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cognition
How it evolved, what we do with it, futures; And otherwise interesting stuff
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Are We Overthinking the Dangers of Artificial Intelligence?

Are We Overthinking the Dangers of Artificial Intelligence? | cognition | Scoop.it
Futurists and science fiction authors often give us overly grim visions of the future, especially when it comes to the Singularity and the risks of artificial superintelligence. Scifi novelist David Brin talked to us about why these dire predictions are often simplistic and unreasonable.
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Consciousness: Why we need to build sentient machines - life - 25 May 2013 - New Scientist

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Trying to create a machine that experiences pain or colours in the same way that we do might require a radical rethink. Pentti Haikonen, an electrical engineer and philosopher at the University of Illinois in Springfield, believes that we will never create a feeling machine using software. Software is a language, he says, and so requires extra information to be interpreted. If you don't speak English, the words "pain" or "red", for instance, are meaningless. But if you see the colour red, that has meaning no matter what your language.

Most computers and robots created so far run on software. Even if they connect to a physical device, like a microphone, the input has to be translated into strings of 1s and 0s before it can be processed. "Numbers do not feel like anything and do not appear as red," says Haikonen. "That is where everything is lost."

Not so for Haikonen's robot. His machine, called XCR for experimental cognitive robot, stores and manipulates incoming sensory information, not via software, but through physical objects – in this case wires, resistors and diodes. "Red is red, pain is pain without any interpretation," says Haikonen. "They are direct experiences to the brain."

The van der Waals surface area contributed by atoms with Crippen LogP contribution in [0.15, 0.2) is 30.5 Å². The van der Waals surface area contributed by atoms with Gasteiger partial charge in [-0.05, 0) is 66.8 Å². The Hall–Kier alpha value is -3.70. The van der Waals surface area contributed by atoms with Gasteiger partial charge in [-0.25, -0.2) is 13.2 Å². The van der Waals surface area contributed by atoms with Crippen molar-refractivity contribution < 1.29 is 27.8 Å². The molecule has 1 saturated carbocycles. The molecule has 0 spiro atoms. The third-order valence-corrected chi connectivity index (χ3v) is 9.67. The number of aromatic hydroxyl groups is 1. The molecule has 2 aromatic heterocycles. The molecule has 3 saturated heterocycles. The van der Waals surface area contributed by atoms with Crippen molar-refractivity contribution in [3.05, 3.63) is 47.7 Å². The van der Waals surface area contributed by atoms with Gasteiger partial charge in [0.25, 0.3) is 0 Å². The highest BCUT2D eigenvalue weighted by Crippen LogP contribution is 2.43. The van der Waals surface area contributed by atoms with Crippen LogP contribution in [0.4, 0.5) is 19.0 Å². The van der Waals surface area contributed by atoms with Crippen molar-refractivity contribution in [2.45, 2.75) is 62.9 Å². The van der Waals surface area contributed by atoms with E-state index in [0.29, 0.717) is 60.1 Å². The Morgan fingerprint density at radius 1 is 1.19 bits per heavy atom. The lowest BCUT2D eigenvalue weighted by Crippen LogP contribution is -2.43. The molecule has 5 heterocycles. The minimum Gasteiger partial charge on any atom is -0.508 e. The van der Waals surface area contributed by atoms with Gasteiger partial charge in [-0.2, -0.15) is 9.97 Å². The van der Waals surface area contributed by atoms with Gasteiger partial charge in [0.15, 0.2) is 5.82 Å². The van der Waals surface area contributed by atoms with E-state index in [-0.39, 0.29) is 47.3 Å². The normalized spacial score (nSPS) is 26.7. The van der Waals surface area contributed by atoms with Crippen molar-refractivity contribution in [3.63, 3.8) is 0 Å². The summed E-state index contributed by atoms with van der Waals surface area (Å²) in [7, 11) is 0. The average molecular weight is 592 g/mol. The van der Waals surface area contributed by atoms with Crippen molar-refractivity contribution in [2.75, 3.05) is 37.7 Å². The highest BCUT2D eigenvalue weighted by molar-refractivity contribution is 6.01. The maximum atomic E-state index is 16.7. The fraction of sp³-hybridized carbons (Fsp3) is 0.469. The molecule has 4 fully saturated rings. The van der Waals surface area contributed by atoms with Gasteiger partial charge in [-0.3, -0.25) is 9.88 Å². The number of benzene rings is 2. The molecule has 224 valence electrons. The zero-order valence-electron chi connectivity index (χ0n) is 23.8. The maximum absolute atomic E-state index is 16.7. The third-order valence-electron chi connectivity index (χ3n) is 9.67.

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Turing test beaten for first time by virtual 13-year-old boy

Turing test beaten for first time by virtual 13-year-old boy | cognition | Scoop.it
'Eugene Goostman' fools 33% of interrogators into thinking it is human, in what is seen as a milestone in artificial intelligence
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No computer had ever previously passed the Turing test, which requires 30% of human interrogators to be duped during a series of five-minute keyboard conversations, organisers from the University of Reading said.

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New Test for Computers: Grading Essays at College Level

New Test for Computers: Grading Essays at College Level | cognition | Scoop.it
A system developed by a joint venture between Harvard and M.I.T. uses artificial intelligence to assess student papers and short written answers, freeing instructors for other tasks.
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Imagine taking a college exam, and, instead of handing in a blue book and getting a grade from a professor a few weeks later, clicking the “send” button when you are done and receiving a grade back instantly, your essay scored by a software program. And then, instead of being done with that exam, imagine that the system would immediately let you rewrite the test to try to improve your grade.


EdX, the nonprofit enterprise founded by Harvard and the Massachusetts Institute of Technology to offer courses on the Internet, has just introduced such a system and will make its automated software available free on the Web to any institution that wants to use it. The software uses artificial intelligence to grade student essays and short written answers, freeing professors for other tasks.

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